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Meet The Latte Artist Who Draws Birds On Her Coffee

Meet The Latte Artist Who Draws Birds On Her Coffee

It starts off as a misshapen lump of foam that makes you wonder how the artist will rescue it. The latte artist is cool and collected and eventually you see that the foam was a base for a very different type of art that requires precision, imagination and above all love to create.

Ku-san specialises in a particular type of latte art that can be called bird latte art. She etches out different birds on coffee cups, most of them being too pretty to drink. Her Instagram feed has sketches of cockatiels, mohawks, sparrows, parrots and other exotic birds. How did it all start?


Latte art is a big deal in Japan

A native of Aichi prefecture in Japan that takes about an hour to reach from Nagoya, Ku-san has been perfecting her art for over 10 years now. “I saw the leaf art that most baristas do for the first time and wanted to try it for myself,” Ku-san says in an exclusive chat with Gurgl. The initial attempts are documented on Instagram and show her progress from those early days quite clearly.

To hone her craft, Ku-san began looking at YouTube tutorials and coffee blogs to learn how to do leaf latte art. “The basics were the most difficult,” she recalls of the time spent learning in the initial days.

Her love for coffee helped to hone her skills. She never trained to be a professional barista and all her creations are made at home using home equipment, including the lattes. There was a moment of revelation that would change her outlook. In one of those early failed attempts to draw a leaf latte, Ku-san saw a bird’s chest. Her passion had just found a new direction.


Ku-san making her signature bird latte art

To be sure, latte art is a big deal in Japan. There is a vast amount of literature on the topic and many professional competitions are held throughout the country. Japanese baristas have been known to win international championships such as World Latte Art Championship many times.

But a home barista excelling as a variedly different form of latte art is unusual. Indeed, Ku-san says she does not feel the need to participate in latte art championships because of her shy nature. The most she has done is participate at a local café’s event where she lost the lost the preliminary round because, “I’m an amateur.”

Ku-san wants to take part in another championship held at a popular Nagoya café where latte artists conjure up bears and rabbits among other animals and birds during the championship.


We asked Ku-san to take us through the process of etching bird art step by step and she posted this video for our benefit.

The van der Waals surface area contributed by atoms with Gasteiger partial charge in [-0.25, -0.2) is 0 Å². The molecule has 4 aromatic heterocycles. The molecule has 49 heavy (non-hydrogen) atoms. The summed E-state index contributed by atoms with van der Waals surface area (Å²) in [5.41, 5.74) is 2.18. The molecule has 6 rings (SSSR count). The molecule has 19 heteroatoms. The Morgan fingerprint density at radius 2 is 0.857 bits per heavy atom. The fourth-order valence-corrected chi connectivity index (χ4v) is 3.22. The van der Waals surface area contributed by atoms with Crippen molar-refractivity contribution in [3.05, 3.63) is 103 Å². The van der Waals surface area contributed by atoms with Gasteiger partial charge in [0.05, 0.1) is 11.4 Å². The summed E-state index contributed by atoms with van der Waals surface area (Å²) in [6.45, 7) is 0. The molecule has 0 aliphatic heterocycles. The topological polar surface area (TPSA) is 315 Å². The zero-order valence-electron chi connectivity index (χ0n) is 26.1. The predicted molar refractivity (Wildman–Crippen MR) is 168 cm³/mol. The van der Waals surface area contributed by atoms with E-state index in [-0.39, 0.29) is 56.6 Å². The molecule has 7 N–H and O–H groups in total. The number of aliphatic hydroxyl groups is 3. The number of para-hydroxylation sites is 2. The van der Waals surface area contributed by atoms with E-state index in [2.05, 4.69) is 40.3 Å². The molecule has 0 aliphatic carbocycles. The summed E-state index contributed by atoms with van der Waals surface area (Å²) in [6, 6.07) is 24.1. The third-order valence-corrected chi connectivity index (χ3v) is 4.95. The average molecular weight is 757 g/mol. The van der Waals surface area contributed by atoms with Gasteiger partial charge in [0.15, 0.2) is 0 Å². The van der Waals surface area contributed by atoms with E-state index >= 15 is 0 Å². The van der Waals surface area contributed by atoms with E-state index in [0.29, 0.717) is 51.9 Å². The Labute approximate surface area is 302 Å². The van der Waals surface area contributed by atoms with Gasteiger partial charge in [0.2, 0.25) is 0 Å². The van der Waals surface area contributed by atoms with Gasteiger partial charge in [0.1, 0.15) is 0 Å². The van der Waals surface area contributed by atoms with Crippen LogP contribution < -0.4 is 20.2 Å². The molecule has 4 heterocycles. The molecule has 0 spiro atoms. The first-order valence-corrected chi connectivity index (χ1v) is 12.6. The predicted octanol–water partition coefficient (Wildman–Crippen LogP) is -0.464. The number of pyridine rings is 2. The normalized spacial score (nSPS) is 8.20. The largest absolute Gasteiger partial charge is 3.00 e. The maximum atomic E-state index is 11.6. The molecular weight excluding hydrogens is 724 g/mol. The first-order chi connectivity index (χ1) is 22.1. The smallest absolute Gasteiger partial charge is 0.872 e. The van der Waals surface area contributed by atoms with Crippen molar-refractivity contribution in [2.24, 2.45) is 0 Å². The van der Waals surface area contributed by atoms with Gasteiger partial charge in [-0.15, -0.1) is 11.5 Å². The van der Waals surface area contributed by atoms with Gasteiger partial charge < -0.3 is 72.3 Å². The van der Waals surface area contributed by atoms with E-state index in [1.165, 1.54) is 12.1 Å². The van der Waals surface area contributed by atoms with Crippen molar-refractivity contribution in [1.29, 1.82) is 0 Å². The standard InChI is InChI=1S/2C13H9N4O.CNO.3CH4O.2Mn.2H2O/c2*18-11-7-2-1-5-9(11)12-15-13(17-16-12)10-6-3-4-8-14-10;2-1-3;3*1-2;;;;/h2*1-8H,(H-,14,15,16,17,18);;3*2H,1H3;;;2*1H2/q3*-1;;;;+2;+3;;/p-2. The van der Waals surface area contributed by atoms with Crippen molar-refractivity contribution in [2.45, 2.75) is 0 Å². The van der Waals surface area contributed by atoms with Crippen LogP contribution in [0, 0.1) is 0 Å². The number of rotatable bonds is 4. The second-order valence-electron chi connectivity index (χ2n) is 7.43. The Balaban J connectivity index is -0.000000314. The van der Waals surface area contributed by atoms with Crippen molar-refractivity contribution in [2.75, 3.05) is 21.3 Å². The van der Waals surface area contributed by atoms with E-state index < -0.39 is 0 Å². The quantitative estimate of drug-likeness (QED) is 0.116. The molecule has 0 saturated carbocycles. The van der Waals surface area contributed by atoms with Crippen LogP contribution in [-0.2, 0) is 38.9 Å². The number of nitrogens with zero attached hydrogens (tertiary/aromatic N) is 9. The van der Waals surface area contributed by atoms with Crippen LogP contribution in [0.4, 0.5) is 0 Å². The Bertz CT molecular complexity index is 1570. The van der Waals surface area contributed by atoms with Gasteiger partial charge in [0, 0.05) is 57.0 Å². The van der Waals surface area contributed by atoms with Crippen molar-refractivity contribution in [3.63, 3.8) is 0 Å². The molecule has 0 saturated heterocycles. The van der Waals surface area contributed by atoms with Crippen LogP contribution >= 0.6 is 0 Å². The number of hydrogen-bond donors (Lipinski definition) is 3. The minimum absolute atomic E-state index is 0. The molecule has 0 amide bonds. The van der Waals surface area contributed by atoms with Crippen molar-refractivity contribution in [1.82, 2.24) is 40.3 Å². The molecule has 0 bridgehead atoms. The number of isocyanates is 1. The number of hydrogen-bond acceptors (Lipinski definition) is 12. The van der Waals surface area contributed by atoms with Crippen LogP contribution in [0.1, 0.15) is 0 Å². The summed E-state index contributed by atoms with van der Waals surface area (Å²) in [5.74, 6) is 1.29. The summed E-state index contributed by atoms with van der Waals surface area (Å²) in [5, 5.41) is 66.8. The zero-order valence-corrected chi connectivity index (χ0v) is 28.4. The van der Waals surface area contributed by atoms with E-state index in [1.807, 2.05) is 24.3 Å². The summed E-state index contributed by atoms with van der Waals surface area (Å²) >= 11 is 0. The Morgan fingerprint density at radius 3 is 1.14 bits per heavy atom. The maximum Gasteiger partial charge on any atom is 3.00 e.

She starts with a home espresso machine to make a latte. Then she creates a foam circle that forms the base of the bird’s body. At this stage, she picks out the bird’s shape through one of her chosen equipments – toothpick, spoon, chocolate sauce or colour food powder. Sometimes, she uses powdered green tea too. Drawing intricate lines and shapes through them creates the final result, that can sometimes take your breath away.

Ku-san says she tries to complete the process as quickly as possible at home. According to her, it takes about 15 minutes from starting her machine to getting espresso and milk out of it. She spends the next five to ten minutes completing her bird latte art before the coffee begins to go cold.

Ku-san likes to choose between simple and difficult birds. Asked to explain, she says a simple bird is a round bird with a small number of colors. Such as below –

A difficult bird would be one that has many colours, many places to colour, thin bodies and complex poses. Such as below –

See Also


There’s simple birds and there are difficult birds when it comes to latte art

Ku-san has grown up with birds and says she deeply loves them all. As a child, she had parakeets and doves for company. Right now, her house birds include a white cockatiel and a pink bourke parrot.

“Just looking at their beautiful voice and appearance makes you happy. The birds who forgave my pet’s heart are the best to show a special gesture,” she says.

Her bird latte art has been gaining popularity on social media and sometimes she asks fans to send her bird poses for her art. “I hope the model owner will be happy. And I’d be happy if you could say, ‘I want to drink!’” she says when asked what she expects the other owners to feel like.

She also makes latte art for her husband who likes to see a depiction of birds from his family.


Ku-san makes a cup or two of coffee every day with bird latte art. Things could get tricky with coronavirus lockdowns in the next few days though. “I think the whole world is suffering from the corona virus. Japan is still having a hard time too. I’ll keep going as long as I get milk and coffee beans,” she says.

We’ll be looking forward to her Instagram posts until then – and beyond.


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